by Andrew Powell
The Florida Senate Education Committee approved a bill that will further expand education choice in the Sunshine State on Tuesday.
Education Committee Chairman Corey Simon, R-Tallahassee, introduced Senate Bill 202 which will give additional access and support to parents and students.
“SB 202 modifies K-12 education programs to provide additional financial support for families and flexibility for school districts.” Simon said.
The bill “expands and supports school choice by increasing the number of students served under the Family Empowerment Scholarship for students with disabilities, by increasing annual scholarship growth rates from 1% to 3% for Florida exceptional education students,” Simon said.
Eligibility will be expanded to any student and eligible to enroll in a public school, kindergarten through 12th grade. The bill would also remove certain enrollment caps.
The scope of authorized use of tax credits in family empowerment scholarships has also widened to include specified purchases through an empowerment educational savings account and excess funds from taxpayer scholarship funds will be authorized to go towards funding disability scholarships.
The bill also requires the State Board of Education to provide recommendations to Gov. Ron DeSantis and the Legislature by Nov. 2, regarding any repeals and/or revisions of the Florida Early Learning-20 Education Code, which will be considered in the 2024 legislative session.
Another change will be that other vehicles will be authorized to be used in place of school buses to transport students and school districts will be able to set salary schedules for instructional personnel or school administrators.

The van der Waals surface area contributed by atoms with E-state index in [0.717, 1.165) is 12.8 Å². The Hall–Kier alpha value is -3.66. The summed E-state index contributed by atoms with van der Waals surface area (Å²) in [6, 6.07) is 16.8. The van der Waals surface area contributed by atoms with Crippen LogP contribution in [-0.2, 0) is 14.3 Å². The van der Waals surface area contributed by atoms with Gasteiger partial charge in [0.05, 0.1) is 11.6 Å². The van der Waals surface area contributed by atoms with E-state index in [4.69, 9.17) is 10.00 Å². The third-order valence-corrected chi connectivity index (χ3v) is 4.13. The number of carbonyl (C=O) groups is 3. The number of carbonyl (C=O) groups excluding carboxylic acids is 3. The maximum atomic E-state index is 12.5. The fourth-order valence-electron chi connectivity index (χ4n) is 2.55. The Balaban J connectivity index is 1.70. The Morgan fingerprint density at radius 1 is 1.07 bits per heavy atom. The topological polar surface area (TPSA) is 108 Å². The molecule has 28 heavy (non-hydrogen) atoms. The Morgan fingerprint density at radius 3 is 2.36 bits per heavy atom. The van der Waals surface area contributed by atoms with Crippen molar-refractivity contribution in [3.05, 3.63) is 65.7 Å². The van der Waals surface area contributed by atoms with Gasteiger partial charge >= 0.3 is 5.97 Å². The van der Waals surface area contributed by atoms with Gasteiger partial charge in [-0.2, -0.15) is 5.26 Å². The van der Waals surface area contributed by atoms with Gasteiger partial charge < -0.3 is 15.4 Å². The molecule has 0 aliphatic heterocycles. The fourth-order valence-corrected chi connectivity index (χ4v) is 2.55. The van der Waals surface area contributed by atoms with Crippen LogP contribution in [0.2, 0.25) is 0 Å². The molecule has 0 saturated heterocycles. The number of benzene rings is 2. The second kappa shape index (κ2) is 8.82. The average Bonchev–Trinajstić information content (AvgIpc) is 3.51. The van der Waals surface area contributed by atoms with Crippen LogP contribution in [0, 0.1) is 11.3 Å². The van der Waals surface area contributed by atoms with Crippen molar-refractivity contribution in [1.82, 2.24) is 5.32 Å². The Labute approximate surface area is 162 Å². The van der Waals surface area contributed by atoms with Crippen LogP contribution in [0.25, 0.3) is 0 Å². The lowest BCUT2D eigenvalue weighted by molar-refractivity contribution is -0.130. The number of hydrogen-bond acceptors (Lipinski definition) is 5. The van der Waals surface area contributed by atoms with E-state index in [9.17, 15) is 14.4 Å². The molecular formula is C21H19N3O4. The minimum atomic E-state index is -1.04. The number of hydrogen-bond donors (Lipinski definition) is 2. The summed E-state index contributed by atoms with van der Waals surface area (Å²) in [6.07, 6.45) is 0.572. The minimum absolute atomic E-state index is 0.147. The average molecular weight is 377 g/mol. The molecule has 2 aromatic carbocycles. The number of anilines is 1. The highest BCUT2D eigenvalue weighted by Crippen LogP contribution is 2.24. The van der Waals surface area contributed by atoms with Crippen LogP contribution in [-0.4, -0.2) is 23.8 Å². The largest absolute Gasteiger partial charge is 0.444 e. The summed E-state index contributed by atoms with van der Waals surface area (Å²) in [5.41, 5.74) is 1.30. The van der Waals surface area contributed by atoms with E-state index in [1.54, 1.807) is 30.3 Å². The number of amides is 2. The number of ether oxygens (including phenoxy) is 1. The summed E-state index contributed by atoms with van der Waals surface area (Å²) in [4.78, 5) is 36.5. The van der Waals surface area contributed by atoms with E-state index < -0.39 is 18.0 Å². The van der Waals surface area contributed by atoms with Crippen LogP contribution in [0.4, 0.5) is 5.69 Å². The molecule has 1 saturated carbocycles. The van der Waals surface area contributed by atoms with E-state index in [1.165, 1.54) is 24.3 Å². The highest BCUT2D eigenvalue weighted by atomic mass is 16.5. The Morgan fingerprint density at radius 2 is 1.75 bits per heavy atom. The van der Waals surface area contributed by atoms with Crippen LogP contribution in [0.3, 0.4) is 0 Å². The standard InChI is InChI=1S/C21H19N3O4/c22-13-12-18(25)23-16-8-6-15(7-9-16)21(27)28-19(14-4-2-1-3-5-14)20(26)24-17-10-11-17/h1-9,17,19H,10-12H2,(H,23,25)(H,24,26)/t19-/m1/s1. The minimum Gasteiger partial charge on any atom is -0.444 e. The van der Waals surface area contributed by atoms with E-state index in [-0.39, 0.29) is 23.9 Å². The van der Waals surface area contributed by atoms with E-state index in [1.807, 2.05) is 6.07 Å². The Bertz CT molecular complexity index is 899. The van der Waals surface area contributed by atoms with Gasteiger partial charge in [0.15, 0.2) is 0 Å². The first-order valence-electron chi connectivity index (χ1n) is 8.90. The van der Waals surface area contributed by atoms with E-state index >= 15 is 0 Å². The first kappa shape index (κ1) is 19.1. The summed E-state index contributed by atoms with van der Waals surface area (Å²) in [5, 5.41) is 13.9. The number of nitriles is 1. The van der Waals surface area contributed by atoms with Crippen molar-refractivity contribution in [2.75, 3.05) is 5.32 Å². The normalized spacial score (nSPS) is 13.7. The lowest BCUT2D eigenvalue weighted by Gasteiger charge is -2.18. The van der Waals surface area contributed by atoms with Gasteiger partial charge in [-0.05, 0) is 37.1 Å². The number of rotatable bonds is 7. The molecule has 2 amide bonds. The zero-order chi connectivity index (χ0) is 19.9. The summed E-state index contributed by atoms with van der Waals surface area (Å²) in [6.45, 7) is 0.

According to Simon, the Urban Institute conducted a study on the outcomes of students who had used scholarship programs prior to attending college or university and the results showed that those students were 45% more likely to finish their degree.
Simon also stated that according to that same study, 99% of those students who had had four years of scholarships, were likely to attend college.
Simon pointed out that the bill is not to discourage parents from sending their children to public school, but instead to give parents more options – whether that’s private school or a better public school in a different district.
Regulations have been removed from private, religious and homeschooling to level the playing field, according to Simon.
Simon also clarified that the program does not encompass all private schools in Florida, as some private schools have opted to not participate in the program.
Denise Howard, a member of Leon County’s’ Guardians for Public Schools, opposed the bill and stated that, “the diversion of public funds to private options, will actually reduce choice for most families.”
Howard also stated that moving the funds from public schools will force neighborhood public schools to close and private school tuition will be out of reach for lower-income families.
Ingrin Lyle, a Jacksonville mother whose children are exceptional education students living with disabilities, supported the bill and outlined how much her family has benefited from the educational choice scholarships.
The main concern during debates was transparency and the fiscal responsibility that the committee has to taxpayers, but despite concerns the committee voted favorably for SB 202.
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Andrew Powell is a contributor to The Center Square.